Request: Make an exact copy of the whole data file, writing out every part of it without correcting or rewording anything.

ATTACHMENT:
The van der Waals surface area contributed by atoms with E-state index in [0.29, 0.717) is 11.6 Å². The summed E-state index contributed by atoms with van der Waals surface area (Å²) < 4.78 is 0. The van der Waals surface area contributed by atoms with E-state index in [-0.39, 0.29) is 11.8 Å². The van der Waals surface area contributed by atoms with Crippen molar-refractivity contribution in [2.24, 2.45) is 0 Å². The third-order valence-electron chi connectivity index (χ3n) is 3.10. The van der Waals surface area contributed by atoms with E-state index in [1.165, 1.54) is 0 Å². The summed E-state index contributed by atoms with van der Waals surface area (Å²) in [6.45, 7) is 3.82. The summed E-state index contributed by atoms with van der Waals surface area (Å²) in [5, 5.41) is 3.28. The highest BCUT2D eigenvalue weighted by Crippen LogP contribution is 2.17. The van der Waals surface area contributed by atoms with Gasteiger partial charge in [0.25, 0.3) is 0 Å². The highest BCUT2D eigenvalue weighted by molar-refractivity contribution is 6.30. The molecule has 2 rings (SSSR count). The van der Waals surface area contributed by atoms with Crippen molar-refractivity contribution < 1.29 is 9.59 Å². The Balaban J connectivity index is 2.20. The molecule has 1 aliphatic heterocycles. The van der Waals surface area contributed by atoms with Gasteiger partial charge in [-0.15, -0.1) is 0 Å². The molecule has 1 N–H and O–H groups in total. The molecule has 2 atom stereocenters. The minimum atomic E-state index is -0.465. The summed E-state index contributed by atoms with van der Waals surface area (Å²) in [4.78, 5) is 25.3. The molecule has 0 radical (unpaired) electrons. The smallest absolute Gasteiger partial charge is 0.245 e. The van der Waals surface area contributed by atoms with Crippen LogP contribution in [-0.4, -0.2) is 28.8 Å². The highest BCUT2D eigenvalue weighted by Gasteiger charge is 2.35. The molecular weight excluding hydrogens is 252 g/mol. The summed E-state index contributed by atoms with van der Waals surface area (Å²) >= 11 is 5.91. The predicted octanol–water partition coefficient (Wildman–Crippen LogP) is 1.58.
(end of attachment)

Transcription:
The van der Waals surface area contributed by atoms with E-state index in [0.29, 0.717) is 11.6 Å². The summed E-state index contributed by atoms with van der Waals surface area (Å²) < 4.78 is 0. The van der Waals surface area contributed by atoms with E-state index in [-0.39, 0.29) is 11.8 Å². The van der Waals surface area contributed by atoms with Crippen molar-refractivity contribution in [2.24, 2.45) is 0 Å². The third-order valence-electron chi connectivity index (χ3n) is 3.10. The van der Waals surface area contributed by atoms with E-state index in [1.165, 1.54) is 0 Å². The summed E-state index contributed by atoms with van der Waals surface area (Å²) in [6.45, 7) is 3.82. The summed E-state index contributed by atoms with van der Waals surface area (Å²) in [5, 5.41) is 3.28. The highest BCUT2D eigenvalue weighted by Crippen LogP contribution is 2.17. The van der Waals surface area contributed by atoms with Gasteiger partial charge in [0.25, 0.3) is 0 Å². The highest BCUT2D eigenvalue weighted by molar-refractivity contribution is 6.30. The molecule has 2 rings (SSSR count). The van der Waals surface area contributed by atoms with Crippen molar-refractivity contribution < 1.29 is 9.59 Å². The Balaban J connectivity index is 2.20. The molecule has 1 aliphatic heterocycles. The van der Waals surface area contributed by atoms with Gasteiger partial charge in [-0.15, -0.1) is 0 Å². The molecule has 1 N–H and O–H groups in total. The molecule has 2 atom stereocenters. The minimum atomic E-state index is -0.465. The summed E-state index contributed by atoms with van der Waals surface area (Å²) in [4.78, 5) is 25.3. The molecule has 0 radical (unpaired) electrons. The smallest absolute Gasteiger partial charge is 0.245 e. The van der Waals surface area contributed by atoms with Crippen LogP contribution in [-0.4, -0.2) is 28.8 Å². The highest BCUT2D eigenvalue weighted by Gasteiger charge is 2.35. The molecular weight excluding hydrogens is 252 g/mol. The summed E-state index contributed by atoms with van der Waals surface area (Å²) >= 11 is 5.91. The predicted octanol–water partition coefficient (Wildman–Crippen LogP) is 1.58.